The NHL’s newest realignment plan was released to teams last week and a memo trickled out to the media, detailing some substantial changes that could be ahead for the league.
Currently, the Eastern Conference is composed of the Atlantic, Northeast and Southeast divisions. The Western Conference includes the Central, Northwest and Pacific divisions. Under the proposed realignment, the East would consist of just the Atlantic and Central divisions, while the West would have the Pacific and Mid-West divisions.
Some of the team shifts make sense. Detroit and Columbus would get the move to the Eastern Conference they’ve been asking for. That would significantly cut out a lot of travel those teams have had to make while frequenting the far western reaches of the United States and Canada. Similarly, since the Thrashers left Atlanta for Winnipeg before last season, they’ve remained in the Eastern Conference playing the majority of their games against teams not even remotely close to their new location. A move to the Western Conference makes sense for them and their opponents.
Besides the odd decision to place Columbus in the Atlantic Division and Tampa Bay in the Central, I think the realignment proposal looks pretty good so far. The thing the NHL will have to work out is how to deal with 16 teams in the East and only 14 in the West.
Currently, both conferences each have 15 teams. Moving both Detroit and Columbus, however, throws off that balance and creates a competitive issue as it relates to a team’s chances in making the playoffs.
To help offset those issues, the league has proposed that the top three teams from each division will automatically get playoff berths, as explained by ESPN’s Pierre LeBrun. That would mean that the final two playoff spots in each conference would go to the teams in each conference with the next best records, regardless of division.
Now that we’re talking about divisions, I’ll disclose that I’m not a huge fan. Divisions shouldn’t matter when it comes to how the year-end tournament is seeded, or who even makes the playoffs. Too many times, teams in difficult divisions have come into the postseason with a better record than the third division winner, but are seeded lower because they didn’t win their division.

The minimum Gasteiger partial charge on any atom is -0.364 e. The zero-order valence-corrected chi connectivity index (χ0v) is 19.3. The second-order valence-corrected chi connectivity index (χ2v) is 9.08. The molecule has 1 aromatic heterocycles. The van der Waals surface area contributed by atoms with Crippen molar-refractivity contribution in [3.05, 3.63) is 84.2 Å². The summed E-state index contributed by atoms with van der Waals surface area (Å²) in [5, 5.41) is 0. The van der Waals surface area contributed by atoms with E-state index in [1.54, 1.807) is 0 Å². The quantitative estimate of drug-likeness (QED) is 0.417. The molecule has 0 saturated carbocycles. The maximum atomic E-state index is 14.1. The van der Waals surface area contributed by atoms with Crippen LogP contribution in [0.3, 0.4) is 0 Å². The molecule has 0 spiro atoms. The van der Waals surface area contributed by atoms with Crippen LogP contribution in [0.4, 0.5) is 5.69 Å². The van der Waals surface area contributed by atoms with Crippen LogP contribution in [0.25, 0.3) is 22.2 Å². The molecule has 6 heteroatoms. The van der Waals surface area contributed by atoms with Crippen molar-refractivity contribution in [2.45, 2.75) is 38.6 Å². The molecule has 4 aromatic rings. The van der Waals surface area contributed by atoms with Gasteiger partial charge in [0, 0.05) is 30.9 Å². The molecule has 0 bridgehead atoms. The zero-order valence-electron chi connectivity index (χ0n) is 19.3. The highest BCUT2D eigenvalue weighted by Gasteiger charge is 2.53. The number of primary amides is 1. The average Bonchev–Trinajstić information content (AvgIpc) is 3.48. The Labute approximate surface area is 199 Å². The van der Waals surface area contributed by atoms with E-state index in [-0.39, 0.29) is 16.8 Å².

A great example of the silliness of divisions in playoff seeding can be found in the standings below from the 2007-2008 season.
As you can see, the Washington Capitals ended the season with the third seed in the Eastern Conference. Their 94 points, however, were eclipsed by three teams below them. They still received the third seed, though, because they were the winners of a weak division in a system that punished New Jersey, the Rangers and Philly for having to compete with teams racking up the points like Montreal and Pittsburgh. You’ll also notice that, in the West, Anaheim ended up the fourth seed despite having four more points than division-winner Minnesota.
That pretty well illustrates my issue with divisions, but if the NHL must continue with the divisional setup, I guess I’m okay with the restructured playoff the league is proposing.
This way at least, if five of the best teams in the Eastern Conference are, say, from the Atlantic Division, fine. The Atlantic will have five teams in the Eastern Conference playoffs. The fifth best team in the Atlantic shouldn’t be left out of if they have a better record than the fourth best team in the Central simply for the sake of equal divisional representation.
Still, there’s now the possibility that one division offers six or more of the best teams in a conference, leaving any after the top five out of the playoff picture.
All that said, the NHL’s proposed changes have a few more steps to go through before being finalized. The plan has been presented to the league’s Board of Governors and, if given the go ahead by that body, will then go to the player’s union for approval.
If all parties agree on the plan, the changes would take effect starting next season.